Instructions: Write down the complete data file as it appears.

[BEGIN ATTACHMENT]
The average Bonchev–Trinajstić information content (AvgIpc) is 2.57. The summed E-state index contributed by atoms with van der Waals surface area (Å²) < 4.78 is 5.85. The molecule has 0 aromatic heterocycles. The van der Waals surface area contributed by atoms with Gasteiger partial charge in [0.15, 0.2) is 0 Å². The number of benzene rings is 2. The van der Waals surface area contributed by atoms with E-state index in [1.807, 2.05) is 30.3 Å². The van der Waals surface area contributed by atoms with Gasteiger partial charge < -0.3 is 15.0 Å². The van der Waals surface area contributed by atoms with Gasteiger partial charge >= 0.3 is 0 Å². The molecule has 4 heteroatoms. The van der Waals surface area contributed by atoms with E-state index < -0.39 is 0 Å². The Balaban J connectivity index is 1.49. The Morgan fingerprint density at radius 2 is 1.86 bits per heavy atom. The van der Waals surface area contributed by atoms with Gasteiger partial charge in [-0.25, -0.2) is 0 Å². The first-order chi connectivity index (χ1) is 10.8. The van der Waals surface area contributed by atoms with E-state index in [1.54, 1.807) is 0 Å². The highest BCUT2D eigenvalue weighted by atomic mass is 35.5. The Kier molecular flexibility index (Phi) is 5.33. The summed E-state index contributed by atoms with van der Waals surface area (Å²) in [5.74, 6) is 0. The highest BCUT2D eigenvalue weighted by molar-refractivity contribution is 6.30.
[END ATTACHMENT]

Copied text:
The average Bonchev–Trinajstić information content (AvgIpc) is 2.57. The summed E-state index contributed by atoms with van der Waals surface area (Å²) < 4.78 is 5.85. The molecule has 0 aromatic heterocycles. The van der Waals surface area contributed by atoms with Gasteiger partial charge in [0.15, 0.2) is 0 Å². The number of benzene rings is 2. The van der Waals surface area contributed by atoms with E-state index in [1.807, 2.05) is 30.3 Å². The van der Waals surface area contributed by atoms with Gasteiger partial charge < -0.3 is 15.0 Å². The van der Waals surface area contributed by atoms with Gasteiger partial charge >= 0.3 is 0 Å². The molecule has 4 heteroatoms. The van der Waals surface area contributed by atoms with E-state index < -0.39 is 0 Å². The Balaban J connectivity index is 1.49. The Morgan fingerprint density at radius 2 is 1.86 bits per heavy atom. The van der Waals surface area contributed by atoms with Gasteiger partial charge in [-0.25, -0.2) is 0 Å². The first-order chi connectivity index (χ1) is 10.8. The van der Waals surface area contributed by atoms with E-state index in [1.54, 1.807) is 0 Å². The highest BCUT2D eigenvalue weighted by atomic mass is 35.5. The Kier molecular flexibility index (Phi) is 5.33. The summed E-state index contributed by atoms with van der Waals surface area (Å²) in [5.74, 6) is 0. The highest BCUT2D eigenvalue weighted by molar-refractivity contribution is 6.30.